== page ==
District attorney by fatal default.
by Kevin John Sowyrda
Boston and Beyond
Run, Michael, run!
by Kevin John Sowyrda
The ongoing Chernobyl which is the career of Suffolk County District
Attorney Dan Conley - the latest disgrace, of course, would be the the
no-confidence vote in the District Attorney taken last week by the Boston
police detectives union - makes me long for what might have been.
But first some background - and a bit of news. Conley is the chief law
enforcement officer for a county with 687,000 residents. He was appointed to
the position by Gov. Jane Swift in Feb., 2002. Since then, he has excelled
at earning acquittals for violent criminals while dismissing substantive
accusations of his politicizing the D.A.'s office to the detriment of
professional law enforcement. After chatting with four command level
personnel from Schroeder Plaza over the weekend, I was left with the
impression that the police honestly believe that the D.A.'s office is being
run like the White House: It can be counted on for a steady flow of
incompetent decisions, silly bravado and stubbornness. None of which is what
Justice Oliver Wendell Holmes, Jr. likely had in mind for the city of his
birth. But I digress .
It's hard to disagree with the commanders I spoke with. What poses as a
D.A.'s office for New England's most densely populated county is beginning
to resemble a plotline in an episode of The Simpsons, complete with the dark
humor. Just look at the ridiculous turf war Conley has launched against the
Boston Police Department. This summer, he transferred authority to
investigate homicides committed on MBTA property from the Boston Police
Department to the State Police. It was, apparently, Conley's petulant way of
expressing his pique at not having been consulted when B.P.D. Commissioner
Ed Davis decided to restructure the B.P.D. homicide unit.
Conley's stunt over turf is embarrassing and it detracts from the job of
fighting crime in the city. But what makes it particularly painful to watch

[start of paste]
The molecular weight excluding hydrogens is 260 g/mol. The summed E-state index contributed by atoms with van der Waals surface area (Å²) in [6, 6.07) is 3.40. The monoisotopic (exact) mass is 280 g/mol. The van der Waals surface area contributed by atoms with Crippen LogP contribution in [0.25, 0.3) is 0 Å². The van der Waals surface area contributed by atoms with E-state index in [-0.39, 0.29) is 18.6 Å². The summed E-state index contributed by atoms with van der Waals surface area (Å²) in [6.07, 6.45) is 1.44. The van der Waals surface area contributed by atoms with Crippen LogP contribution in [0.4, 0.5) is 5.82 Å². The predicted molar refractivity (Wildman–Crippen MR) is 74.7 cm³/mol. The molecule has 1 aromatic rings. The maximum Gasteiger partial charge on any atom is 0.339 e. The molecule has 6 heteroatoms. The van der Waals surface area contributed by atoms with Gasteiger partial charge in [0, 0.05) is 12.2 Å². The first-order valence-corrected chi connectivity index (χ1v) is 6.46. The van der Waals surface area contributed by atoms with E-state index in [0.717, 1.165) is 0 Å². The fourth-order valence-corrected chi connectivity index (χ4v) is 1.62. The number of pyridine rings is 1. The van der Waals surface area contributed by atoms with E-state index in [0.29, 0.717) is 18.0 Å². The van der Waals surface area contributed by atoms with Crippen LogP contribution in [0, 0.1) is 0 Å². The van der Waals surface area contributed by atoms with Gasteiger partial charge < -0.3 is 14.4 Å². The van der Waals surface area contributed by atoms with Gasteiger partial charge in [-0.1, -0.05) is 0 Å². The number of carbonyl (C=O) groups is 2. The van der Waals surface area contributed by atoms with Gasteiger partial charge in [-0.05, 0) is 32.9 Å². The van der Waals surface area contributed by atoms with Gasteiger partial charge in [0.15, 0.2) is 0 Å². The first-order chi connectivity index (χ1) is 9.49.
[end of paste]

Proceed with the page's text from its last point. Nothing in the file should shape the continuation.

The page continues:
is knowing that it was never supposed to be this way. Former City Councilor
Dan Conley, for many years the quintessential back bencher and non entity at
Boston City Hall, won the D.A.'s post on the coattails of political tragedy.
Conley's better known and respected opponent in the 2002 election for the
post, Boston City Councilor Brian Honan, died in July of that year from
complications related to cancer surgery. Bostonians felt Honan's loss keenly
because he was the non-politician's politician, a man focused on public
service and not personal advancement. The power of Honan's memory explains
the presence of 650 people who came out for the fourth annual Brian Honan 5K
Run in Allston this past Sunday.
Sadly, Honan passed away just when Boston needed him the most, making his
death a political tragedy as well as a personal one. Honan handled homicide
cases as an assistant district attorney before he entered politics. He was
widely viewed as a smart, hard working public servant and the best successor
to District Attorney Ralph Martin, who left office before the end of his
term to go into private practice. Although Conley should have held an
advantage for having maneuvered his way into office seven months before the
September primary thanks to the appointment by Swift, Honan was the odds on
favorite to win. Indeed, Conley's own supporters have confessed to me - and
others - over the years that Honan would have surely bested Conley in the
race for D.A. And he was favored for the very best of reasons: He had
established a concrete reputation as a leader who could build consensus to
solve serious problems.
The chances of Conley ever being praised as a consensus builder, meanwhile,
are identical to the chances of Mahmoud Ahmadinejad marching in next year's
Gay Pride. The fourth grade-style antics from Conley this summer earned him
not just a no-confidence vote, but a virtually unprecedented call from
Boston police detectives for his resignation.
We'll refrain from joining the growing chorus chanting Conley's political
funeral march; but it would be best for Boston that a qualified candidate
emerge to challenge Conley as his six year term nears an end.
Enter City Councilor-at-Large Michael Flaherty. It's long been rumored that
Flaherty wanted the appointment to the D.A.'s post back in 2002, but settled
for a backroom deal instead that gave him the City Council presidency and a
promise from the Mayor that he would only seek one more term in office -
thus clearing the way for a run by Flaherty. Now that it looks like Menino
is going to run again for reelection, we hear that Flaherty is demanding the
Mayor's support in a bid to unseat Conley next year.
To all that, we say this: Run, Michael, run!